Is the Tenure System in American Universities Coming to an End?”
According to the Texas Tribune, the Texas State Senate recently passed a new bill that prohibits granting tenure to new faculty members in state universities. Simultaneously, the state of North Carolina is also considering targeting the tenure system.
Texas Lieutenant Governor Dan Patrick, the proponent of the bill, expressed his views after the Senate’s approval of the tenure legislation, stating, “Some tenured faculty at Texas universities believe they are not accountable to the legislature or their respective boards. These professors claim ‘academic freedom’ and hide behind their tenure to advance their divisive social agenda.”
However, scholars argue that the tenure system is intended to protect teachers and academic freedom from the influence of similar political moves initiated by Patrick. They believe that professors need a safety net to engage in potentially unpopular academic research without political interference.
Jay Hartzell, the president of the University of Texas at Austin, stated that tenure is the reason high-quality professors choose to stay in academia, providing them with a sense of security and long-term vision to tackle challenges.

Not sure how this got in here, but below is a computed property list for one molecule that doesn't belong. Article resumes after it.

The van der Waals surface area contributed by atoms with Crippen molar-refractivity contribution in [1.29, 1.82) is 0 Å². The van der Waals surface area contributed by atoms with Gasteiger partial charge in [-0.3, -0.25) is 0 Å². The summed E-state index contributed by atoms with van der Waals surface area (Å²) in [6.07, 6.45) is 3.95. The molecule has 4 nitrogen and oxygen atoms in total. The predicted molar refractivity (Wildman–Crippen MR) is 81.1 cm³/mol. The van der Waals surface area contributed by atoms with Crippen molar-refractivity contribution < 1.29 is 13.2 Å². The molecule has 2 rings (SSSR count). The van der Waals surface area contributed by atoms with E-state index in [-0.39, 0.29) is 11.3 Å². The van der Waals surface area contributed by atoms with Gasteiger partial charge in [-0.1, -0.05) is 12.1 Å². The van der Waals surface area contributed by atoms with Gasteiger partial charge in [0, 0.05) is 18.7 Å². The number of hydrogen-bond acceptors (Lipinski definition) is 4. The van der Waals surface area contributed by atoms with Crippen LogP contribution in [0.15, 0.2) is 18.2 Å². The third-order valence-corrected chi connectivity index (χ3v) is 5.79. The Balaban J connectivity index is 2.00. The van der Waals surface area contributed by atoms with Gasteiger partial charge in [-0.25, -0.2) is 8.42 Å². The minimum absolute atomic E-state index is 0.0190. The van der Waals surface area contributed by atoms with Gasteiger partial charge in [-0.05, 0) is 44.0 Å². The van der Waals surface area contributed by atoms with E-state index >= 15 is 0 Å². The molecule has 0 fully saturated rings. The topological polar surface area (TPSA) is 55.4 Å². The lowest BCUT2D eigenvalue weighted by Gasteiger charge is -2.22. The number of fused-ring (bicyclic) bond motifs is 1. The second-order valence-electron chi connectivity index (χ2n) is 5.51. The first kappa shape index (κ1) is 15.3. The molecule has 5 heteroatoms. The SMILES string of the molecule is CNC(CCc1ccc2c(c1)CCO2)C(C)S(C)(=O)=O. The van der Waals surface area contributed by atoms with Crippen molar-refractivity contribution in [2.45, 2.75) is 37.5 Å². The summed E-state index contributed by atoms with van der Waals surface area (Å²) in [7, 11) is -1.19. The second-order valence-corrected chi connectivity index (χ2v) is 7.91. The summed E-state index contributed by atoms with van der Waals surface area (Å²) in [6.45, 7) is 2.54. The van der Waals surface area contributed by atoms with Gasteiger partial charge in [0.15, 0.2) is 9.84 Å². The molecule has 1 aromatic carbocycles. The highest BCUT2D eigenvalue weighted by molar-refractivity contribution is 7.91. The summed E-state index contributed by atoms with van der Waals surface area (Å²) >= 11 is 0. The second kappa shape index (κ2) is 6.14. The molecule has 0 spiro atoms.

Elimination of Tenure for Professors Sparks Controversy
Texas Tribune reports that over a year ago, several professors at the University of Texas at Austin passed a non-binding resolution defending their academic freedom to teach on issues of racial justice and equality.
This move has angered Patrick, who accuses university professors of “indoctrinating” students with left-wing ideologies and argues that the state must end the practice of granting tenure, claiming that tenured faculty would not be affected by the change in job security.
In the United States, tenure is an indefinite appointment for distinguished university professors, providing them with lifelong job security that can only be terminated under exceptional circumstances.
Over a year ago, Patrick declared war on tenure for faculty at public universities in the state. Now, the Texas State Senate has approved the bill. The legislation only revokes tenure for newly hired professors, allowing university systems’ boards of regents to establish their own “tiered employment” systems for faculty, subject to annual reviews.
This bill has faced significant opposition from educators and higher education experts. Teachers and professors widely argue that even with tenure, faculty members can still be dismissed if they violate university policies. Moreover, in certain cases such as allegations of plagiarism, sexual harassment, or academic misconduct, tenure can be revoked. Furthermore, tenure serves as a crucial safeguard for academic freedom, protecting teachers engaged in pursuing new ideas or controversial work from being fired or punished, particularly when their research may take a decade or longer to yield results.
University leaders express concerns that without the guarantee of tenure, it will be challenging to attract top-notch teachers and research-oriented talent.